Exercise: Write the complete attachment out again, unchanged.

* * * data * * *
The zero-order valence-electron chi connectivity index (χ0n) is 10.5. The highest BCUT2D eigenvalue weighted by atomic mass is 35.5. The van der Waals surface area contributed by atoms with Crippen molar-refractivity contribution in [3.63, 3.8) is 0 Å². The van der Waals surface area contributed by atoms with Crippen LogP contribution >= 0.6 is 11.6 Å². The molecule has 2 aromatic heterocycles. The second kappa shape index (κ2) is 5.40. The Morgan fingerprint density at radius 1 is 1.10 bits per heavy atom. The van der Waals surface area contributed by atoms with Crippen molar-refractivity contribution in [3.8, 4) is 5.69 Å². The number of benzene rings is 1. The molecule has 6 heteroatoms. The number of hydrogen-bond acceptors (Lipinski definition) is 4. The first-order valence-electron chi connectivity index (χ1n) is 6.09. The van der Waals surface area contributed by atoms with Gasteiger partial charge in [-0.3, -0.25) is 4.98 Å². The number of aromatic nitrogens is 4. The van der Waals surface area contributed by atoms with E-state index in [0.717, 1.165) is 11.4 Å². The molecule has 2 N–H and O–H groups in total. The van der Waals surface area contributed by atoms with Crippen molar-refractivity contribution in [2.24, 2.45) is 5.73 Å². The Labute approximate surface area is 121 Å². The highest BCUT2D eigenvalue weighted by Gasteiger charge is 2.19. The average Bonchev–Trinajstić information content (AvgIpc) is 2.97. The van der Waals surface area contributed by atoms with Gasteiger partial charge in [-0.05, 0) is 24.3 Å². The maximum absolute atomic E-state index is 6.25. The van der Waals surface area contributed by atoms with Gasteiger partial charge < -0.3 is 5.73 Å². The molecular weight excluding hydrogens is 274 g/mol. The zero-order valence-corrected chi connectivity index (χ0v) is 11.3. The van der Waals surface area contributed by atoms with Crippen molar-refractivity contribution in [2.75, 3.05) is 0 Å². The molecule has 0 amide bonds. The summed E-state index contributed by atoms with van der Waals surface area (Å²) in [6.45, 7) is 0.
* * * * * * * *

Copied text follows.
The zero-order valence-electron chi connectivity index (χ0n) is 10.5. The highest BCUT2D eigenvalue weighted by atomic mass is 35.5. The van der Waals surface area contributed by atoms with Crippen molar-refractivity contribution in [3.63, 3.8) is 0 Å². The van der Waals surface area contributed by atoms with Crippen LogP contribution >= 0.6 is 11.6 Å². The molecule has 2 aromatic heterocycles. The second kappa shape index (κ2) is 5.40. The Morgan fingerprint density at radius 1 is 1.10 bits per heavy atom. The van der Waals surface area contributed by atoms with Crippen molar-refractivity contribution in [3.8, 4) is 5.69 Å². The number of benzene rings is 1. The molecule has 6 heteroatoms. The number of hydrogen-bond acceptors (Lipinski definition) is 4. The first-order valence-electron chi connectivity index (χ1n) is 6.09. The van der Waals surface area contributed by atoms with Gasteiger partial charge in [-0.3, -0.25) is 4.98 Å². The number of aromatic nitrogens is 4. The van der Waals surface area contributed by atoms with E-state index in [0.717, 1.165) is 11.4 Å². The molecule has 2 N–H and O–H groups in total. The van der Waals surface area contributed by atoms with Crippen molar-refractivity contribution in [2.24, 2.45) is 5.73 Å². The Labute approximate surface area is 121 Å². The highest BCUT2D eigenvalue weighted by Gasteiger charge is 2.19. The average Bonchev–Trinajstić information content (AvgIpc) is 2.97. The van der Waals surface area contributed by atoms with Gasteiger partial charge in [-0.05, 0) is 24.3 Å². The maximum absolute atomic E-state index is 6.25. The van der Waals surface area contributed by atoms with Gasteiger partial charge < -0.3 is 5.73 Å². The molecular weight excluding hydrogens is 274 g/mol. The zero-order valence-corrected chi connectivity index (χ0v) is 11.3. The van der Waals surface area contributed by atoms with Crippen molar-refractivity contribution in [2.75, 3.05) is 0 Å². The molecule has 0 amide bonds. The summed E-state index contributed by atoms with van der Waals surface area (Å²) in [6.45, 7) is 0.